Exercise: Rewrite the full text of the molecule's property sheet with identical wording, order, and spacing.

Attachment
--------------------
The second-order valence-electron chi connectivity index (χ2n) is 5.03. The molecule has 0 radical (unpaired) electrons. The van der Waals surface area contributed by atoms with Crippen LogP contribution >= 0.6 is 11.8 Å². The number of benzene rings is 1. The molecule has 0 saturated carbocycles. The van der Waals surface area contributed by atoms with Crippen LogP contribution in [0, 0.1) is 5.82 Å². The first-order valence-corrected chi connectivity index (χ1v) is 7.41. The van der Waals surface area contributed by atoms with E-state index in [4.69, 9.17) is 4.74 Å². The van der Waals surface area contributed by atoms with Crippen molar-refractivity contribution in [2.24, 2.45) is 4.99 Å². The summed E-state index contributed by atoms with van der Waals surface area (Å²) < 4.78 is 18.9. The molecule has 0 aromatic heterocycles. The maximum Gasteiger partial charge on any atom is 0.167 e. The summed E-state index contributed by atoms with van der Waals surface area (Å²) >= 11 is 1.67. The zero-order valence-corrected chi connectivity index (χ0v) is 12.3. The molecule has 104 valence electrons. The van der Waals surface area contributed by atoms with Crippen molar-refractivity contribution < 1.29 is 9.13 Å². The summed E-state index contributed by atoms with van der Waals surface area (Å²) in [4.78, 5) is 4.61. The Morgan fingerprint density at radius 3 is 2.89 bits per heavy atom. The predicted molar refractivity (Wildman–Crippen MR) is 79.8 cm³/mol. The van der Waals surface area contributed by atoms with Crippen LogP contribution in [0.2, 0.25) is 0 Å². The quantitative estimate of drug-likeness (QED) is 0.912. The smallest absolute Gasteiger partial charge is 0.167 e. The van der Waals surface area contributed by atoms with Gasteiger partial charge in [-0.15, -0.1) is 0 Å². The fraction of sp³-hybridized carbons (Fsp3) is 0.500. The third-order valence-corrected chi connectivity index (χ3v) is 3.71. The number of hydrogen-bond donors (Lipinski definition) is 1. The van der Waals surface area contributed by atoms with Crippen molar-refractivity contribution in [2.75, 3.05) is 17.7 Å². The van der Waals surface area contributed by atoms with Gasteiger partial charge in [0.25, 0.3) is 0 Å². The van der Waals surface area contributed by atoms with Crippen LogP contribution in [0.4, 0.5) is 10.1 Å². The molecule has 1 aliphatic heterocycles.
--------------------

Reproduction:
The second-order valence-electron chi connectivity index (χ2n) is 5.03. The molecule has 0 radical (unpaired) electrons. The van der Waals surface area contributed by atoms with Crippen LogP contribution >= 0.6 is 11.8 Å². The number of benzene rings is 1. The molecule has 0 saturated carbocycles. The van der Waals surface area contributed by atoms with Crippen LogP contribution in [0, 0.1) is 5.82 Å². The first-order valence-corrected chi connectivity index (χ1v) is 7.41. The van der Waals surface area contributed by atoms with E-state index in [4.69, 9.17) is 4.74 Å². The van der Waals surface area contributed by atoms with Crippen molar-refractivity contribution in [2.24, 2.45) is 4.99 Å². The summed E-state index contributed by atoms with van der Waals surface area (Å²) < 4.78 is 18.9. The molecule has 0 aromatic heterocycles. The maximum Gasteiger partial charge on any atom is 0.167 e. The summed E-state index contributed by atoms with van der Waals surface area (Å²) >= 11 is 1.67. The zero-order valence-corrected chi connectivity index (χ0v) is 12.3. The molecule has 104 valence electrons. The van der Waals surface area contributed by atoms with Crippen molar-refractivity contribution < 1.29 is 9.13 Å². The summed E-state index contributed by atoms with van der Waals surface area (Å²) in [4.78, 5) is 4.61. The Morgan fingerprint density at radius 3 is 2.89 bits per heavy atom. The predicted molar refractivity (Wildman–Crippen MR) is 79.8 cm³/mol. The van der Waals surface area contributed by atoms with Crippen LogP contribution in [0.2, 0.25) is 0 Å². The quantitative estimate of drug-likeness (QED) is 0.912. The smallest absolute Gasteiger partial charge is 0.167 e. The van der Waals surface area contributed by atoms with Gasteiger partial charge in [-0.15, -0.1) is 0 Å². The fraction of sp³-hybridized carbons (Fsp3) is 0.500. The third-order valence-corrected chi connectivity index (χ3v) is 3.71. The number of hydrogen-bond donors (Lipinski definition) is 1. The van der Waals surface area contributed by atoms with Crippen molar-refractivity contribution in [2.75, 3.05) is 17.7 Å². The van der Waals surface area contributed by atoms with Gasteiger partial charge in [0.25, 0.3) is 0 Å². The van der Waals surface area contributed by atoms with Crippen LogP contribution in [0.4, 0.5) is 10.1 Å². The molecule has 1 aliphatic heterocycles.